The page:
Much before the Tri-Valley University scam that affected many Indians was exposed in the United States, the American Consulate in Mumbai had expressed concern over the steep jump in lesser qualified student visa applications, a leaked US diplomatic cable has said.
According to the cable dated December 29, 2009, over the past year, Mumbai noted a marked rise in the number of lesser qualified student visa applicants, many of whom tended to apply to the same universities.
A study of students' visa found that multiple transfers were not uncommon and 40 per cent of transfers were to a lower level degree programme.
"In a second random sample of applicants issued only for study at universities identified by adjudicators as attracting a higher number of unqualified applicants, the completion rate was lower, rate of terminations higher, and the number of transfers down was greater," it said.
Of the 18,682 F1 applications received in calendar year 2007, Mumbai's adjusted refusal rate for individuals was 21 per cent, the cable said. An extraordinary number of repeat refusals inflates the refusal rate per application to 33 per cent.
"Unqualified F1 visa applicants appear for third, fourth, and sometimes seventh interviews hoping for a different decision," it said.
"Mumbai's refused student applicants are characterised by difficulty communicating in English (with or without anticipated English training on their I-20s), few or single university applications submitted, poor standardised test scores, financing by extended family dependant on agricultural income, and a rehearsed script of the reasons they selected the particular university," the cable said.
"Many of these applicants state that they found the school on the internet, but when pressed during the interview acknowledged that they applied based on a local recruiting agent's presentation," the cable said.
"A second trend of concern is universities that fail to update Student and Exchange Visitor Information System status when students' residential addresses indicate they are not maintaining active status by registering for classes or working on authorised CPT/OPT," it said.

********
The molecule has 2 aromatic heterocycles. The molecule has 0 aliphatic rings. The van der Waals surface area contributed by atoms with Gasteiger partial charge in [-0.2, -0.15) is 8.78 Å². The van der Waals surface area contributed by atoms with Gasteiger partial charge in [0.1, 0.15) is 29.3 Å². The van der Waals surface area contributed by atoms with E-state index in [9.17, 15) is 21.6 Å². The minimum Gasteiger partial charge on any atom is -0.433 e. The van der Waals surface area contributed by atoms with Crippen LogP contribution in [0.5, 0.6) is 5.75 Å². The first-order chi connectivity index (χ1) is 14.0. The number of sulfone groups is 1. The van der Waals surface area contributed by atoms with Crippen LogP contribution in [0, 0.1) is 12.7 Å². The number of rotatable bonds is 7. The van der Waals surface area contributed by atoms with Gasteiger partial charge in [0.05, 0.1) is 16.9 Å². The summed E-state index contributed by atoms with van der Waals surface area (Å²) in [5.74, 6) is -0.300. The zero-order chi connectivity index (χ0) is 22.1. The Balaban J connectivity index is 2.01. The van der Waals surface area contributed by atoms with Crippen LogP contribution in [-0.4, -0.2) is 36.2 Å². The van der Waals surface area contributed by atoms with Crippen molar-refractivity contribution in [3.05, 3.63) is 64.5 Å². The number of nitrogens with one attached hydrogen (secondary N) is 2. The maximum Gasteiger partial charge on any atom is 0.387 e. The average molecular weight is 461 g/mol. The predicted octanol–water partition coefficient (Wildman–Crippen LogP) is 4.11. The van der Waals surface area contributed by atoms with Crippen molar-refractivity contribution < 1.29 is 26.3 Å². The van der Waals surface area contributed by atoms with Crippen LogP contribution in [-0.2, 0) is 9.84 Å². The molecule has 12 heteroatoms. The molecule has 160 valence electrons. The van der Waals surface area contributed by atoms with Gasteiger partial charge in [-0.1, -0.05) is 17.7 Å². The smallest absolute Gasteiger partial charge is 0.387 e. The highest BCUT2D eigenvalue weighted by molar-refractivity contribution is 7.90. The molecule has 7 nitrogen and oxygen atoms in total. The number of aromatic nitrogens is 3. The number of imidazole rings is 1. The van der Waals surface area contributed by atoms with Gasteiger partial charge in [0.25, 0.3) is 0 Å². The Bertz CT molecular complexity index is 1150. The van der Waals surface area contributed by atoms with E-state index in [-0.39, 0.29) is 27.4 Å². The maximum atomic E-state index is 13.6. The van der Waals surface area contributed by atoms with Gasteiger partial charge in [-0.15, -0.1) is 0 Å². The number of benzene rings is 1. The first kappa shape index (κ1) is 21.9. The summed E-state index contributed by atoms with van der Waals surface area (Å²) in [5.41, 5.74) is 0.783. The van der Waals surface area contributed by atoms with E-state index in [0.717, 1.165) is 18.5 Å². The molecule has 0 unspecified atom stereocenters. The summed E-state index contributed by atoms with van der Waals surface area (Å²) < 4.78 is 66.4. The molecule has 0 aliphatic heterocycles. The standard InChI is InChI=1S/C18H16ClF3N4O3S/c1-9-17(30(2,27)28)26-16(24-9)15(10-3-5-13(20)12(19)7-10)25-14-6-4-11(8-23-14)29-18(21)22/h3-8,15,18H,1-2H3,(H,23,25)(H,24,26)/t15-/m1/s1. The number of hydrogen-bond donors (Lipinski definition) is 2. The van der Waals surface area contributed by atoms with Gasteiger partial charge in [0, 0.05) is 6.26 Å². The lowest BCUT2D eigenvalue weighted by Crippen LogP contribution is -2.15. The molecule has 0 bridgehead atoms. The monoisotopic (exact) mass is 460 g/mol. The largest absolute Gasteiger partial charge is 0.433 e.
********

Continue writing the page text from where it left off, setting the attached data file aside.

"These trends ensure that Mumbai adjudicators will continue to assess the intent of student applicants to complete their stated degree programme as a major factor in student visa adjudications," the cable said.
The US Consulate in Mumbai in fact conducted detailed investigations into the student visas issued by it and questioned as to how an Indian student admitted to a university in California was doing a job in suburb of Washington.
"Certain F1 students were reportedly studying at the University of Northern Virginia in Manassas, but residing in Edison, New Jersey, a center of migration for Gujarati speakers from the Mumbai consular district," the cable said.
"Mumbai (Consulate) will continue to adjudicate individual students, not schools, but is concerned by the widespread over-issuance of I-20s by universities that consistently see students transfer, become deactivated or cancelled," said the American cable issued by the US Consulate in Mumbai in December 2009.
The US Consulate had also expressed its concern over the manner in which the provision of practical training was being misused.
"Several SEVIS records reviewed from among the "schools of concern" list provide anecdotal evidence that student's activities upon entering the US appear to be inconsistent with the educational goals they had presented to the visa officer, and that I-20 issuing institutions appear to be exploiting the Practical Training exception in 9 FAM 41.61N13.4," it said.
Examples include a student initially admitted to International Technical University in Sunnyvale, CA, who within a semester was granted Curriculum Practical Training to work as a sales associate at 7-Eleven in Odenton, MD (Maryland), followed immediately by CPT to at Motel 8 in Kalamazoo, MI (Michigan), the cable said.
In another case, SEVIS ID N0004673956 was granted CPT to work as a 7-Eleven store manager on arrival to Silicon Valley University, another indication that certain institutions appear to be exploiting the Practical Training exception," it said.
According to the cable, another Indian student (SEVIS ID N0004297232) shows "ACTIVE" status at the University of Northern Virginia, with no mention of CPT authorisation in New Jersey, but does show a "DEACTIVATED" record at New York's
Bluedata International Institute without explanation in the previous month.
Noting that at the master's level, students are expected to maintain a course load of nine credit hours per term to maintain active status, the Mumbai Consulate said it is unclear how without performing off-site CPT work, this applicant managed to commute five and a half hours to attend classes."This pattern casts doubt on the accuracy of status reported by some institutions," the Mumbai Consulate said.